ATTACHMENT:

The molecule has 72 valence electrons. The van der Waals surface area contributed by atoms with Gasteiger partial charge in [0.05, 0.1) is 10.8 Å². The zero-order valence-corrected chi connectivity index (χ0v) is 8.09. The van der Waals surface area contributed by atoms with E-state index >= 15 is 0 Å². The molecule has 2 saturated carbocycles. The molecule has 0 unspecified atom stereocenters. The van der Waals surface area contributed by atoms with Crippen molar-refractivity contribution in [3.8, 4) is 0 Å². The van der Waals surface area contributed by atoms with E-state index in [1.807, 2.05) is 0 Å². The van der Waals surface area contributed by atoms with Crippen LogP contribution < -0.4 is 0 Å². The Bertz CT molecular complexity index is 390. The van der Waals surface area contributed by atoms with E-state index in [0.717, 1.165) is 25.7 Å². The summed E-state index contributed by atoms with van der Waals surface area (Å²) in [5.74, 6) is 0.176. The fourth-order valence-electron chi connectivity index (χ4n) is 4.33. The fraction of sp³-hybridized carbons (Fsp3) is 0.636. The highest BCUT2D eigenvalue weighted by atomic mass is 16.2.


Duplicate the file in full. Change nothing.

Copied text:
The molecule has 72 valence electrons. The van der Waals surface area contributed by atoms with Gasteiger partial charge in [0.05, 0.1) is 10.8 Å². The zero-order valence-corrected chi connectivity index (χ0v) is 8.09. The van der Waals surface area contributed by atoms with E-state index >= 15 is 0 Å². The molecule has 2 saturated carbocycles. The molecule has 0 unspecified atom stereocenters. The van der Waals surface area contributed by atoms with Crippen molar-refractivity contribution in [3.8, 4) is 0 Å². The van der Waals surface area contributed by atoms with E-state index in [1.807, 2.05) is 0 Å². The van der Waals surface area contributed by atoms with Crippen LogP contribution < -0.4 is 0 Å². The Bertz CT molecular complexity index is 390. The van der Waals surface area contributed by atoms with E-state index in [0.717, 1.165) is 25.7 Å². The summed E-state index contributed by atoms with van der Waals surface area (Å²) in [5.74, 6) is 0.176. The fourth-order valence-electron chi connectivity index (χ4n) is 4.33. The fraction of sp³-hybridized carbons (Fsp3) is 0.636. The highest BCUT2D eigenvalue weighted by atomic mass is 16.2.